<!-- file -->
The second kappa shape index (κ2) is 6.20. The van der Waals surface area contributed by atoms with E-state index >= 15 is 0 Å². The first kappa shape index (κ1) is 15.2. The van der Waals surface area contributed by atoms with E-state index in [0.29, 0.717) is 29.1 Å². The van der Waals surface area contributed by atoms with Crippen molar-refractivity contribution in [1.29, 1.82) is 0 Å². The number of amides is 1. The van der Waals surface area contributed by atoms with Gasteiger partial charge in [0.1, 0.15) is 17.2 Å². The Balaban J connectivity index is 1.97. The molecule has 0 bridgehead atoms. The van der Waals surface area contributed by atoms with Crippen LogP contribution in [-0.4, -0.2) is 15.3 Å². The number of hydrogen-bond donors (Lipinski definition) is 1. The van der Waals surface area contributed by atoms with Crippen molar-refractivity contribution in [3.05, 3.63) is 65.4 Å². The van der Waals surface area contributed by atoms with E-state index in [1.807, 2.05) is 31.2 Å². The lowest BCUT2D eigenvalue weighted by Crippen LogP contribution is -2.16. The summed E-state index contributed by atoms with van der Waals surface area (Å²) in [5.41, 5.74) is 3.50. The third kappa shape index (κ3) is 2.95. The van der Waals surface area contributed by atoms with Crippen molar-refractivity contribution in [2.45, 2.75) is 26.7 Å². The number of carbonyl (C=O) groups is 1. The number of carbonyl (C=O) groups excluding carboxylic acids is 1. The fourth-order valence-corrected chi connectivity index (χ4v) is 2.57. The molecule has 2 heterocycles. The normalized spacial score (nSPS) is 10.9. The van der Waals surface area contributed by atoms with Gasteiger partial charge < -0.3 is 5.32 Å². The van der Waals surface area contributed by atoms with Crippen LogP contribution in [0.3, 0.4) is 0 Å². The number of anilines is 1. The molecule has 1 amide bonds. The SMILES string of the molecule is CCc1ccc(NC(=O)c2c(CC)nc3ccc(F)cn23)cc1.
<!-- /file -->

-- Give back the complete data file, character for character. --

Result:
The second kappa shape index (κ2) is 6.20. The van der Waals surface area contributed by atoms with E-state index >= 15 is 0 Å². The first kappa shape index (κ1) is 15.2. The van der Waals surface area contributed by atoms with E-state index in [0.29, 0.717) is 29.1 Å². The van der Waals surface area contributed by atoms with Crippen molar-refractivity contribution in [1.29, 1.82) is 0 Å². The number of amides is 1. The van der Waals surface area contributed by atoms with Gasteiger partial charge in [0.1, 0.15) is 17.2 Å². The Balaban J connectivity index is 1.97. The molecule has 0 bridgehead atoms. The van der Waals surface area contributed by atoms with Crippen LogP contribution in [-0.4, -0.2) is 15.3 Å². The number of hydrogen-bond donors (Lipinski definition) is 1. The van der Waals surface area contributed by atoms with Crippen molar-refractivity contribution in [3.05, 3.63) is 65.4 Å². The van der Waals surface area contributed by atoms with E-state index in [1.807, 2.05) is 31.2 Å². The lowest BCUT2D eigenvalue weighted by Crippen LogP contribution is -2.16. The summed E-state index contributed by atoms with van der Waals surface area (Å²) in [5.41, 5.74) is 3.50. The third kappa shape index (κ3) is 2.95. The van der Waals surface area contributed by atoms with Crippen molar-refractivity contribution in [2.45, 2.75) is 26.7 Å². The number of carbonyl (C=O) groups is 1. The number of carbonyl (C=O) groups excluding carboxylic acids is 1. The fourth-order valence-corrected chi connectivity index (χ4v) is 2.57. The molecule has 2 heterocycles. The normalized spacial score (nSPS) is 10.9. The van der Waals surface area contributed by atoms with Gasteiger partial charge < -0.3 is 5.32 Å². The van der Waals surface area contributed by atoms with Crippen LogP contribution in [0.3, 0.4) is 0 Å². The number of anilines is 1. The molecule has 1 amide bonds. The SMILES string of the molecule is CCc1ccc(NC(=O)c2c(CC)nc3ccc(F)cn23)cc1.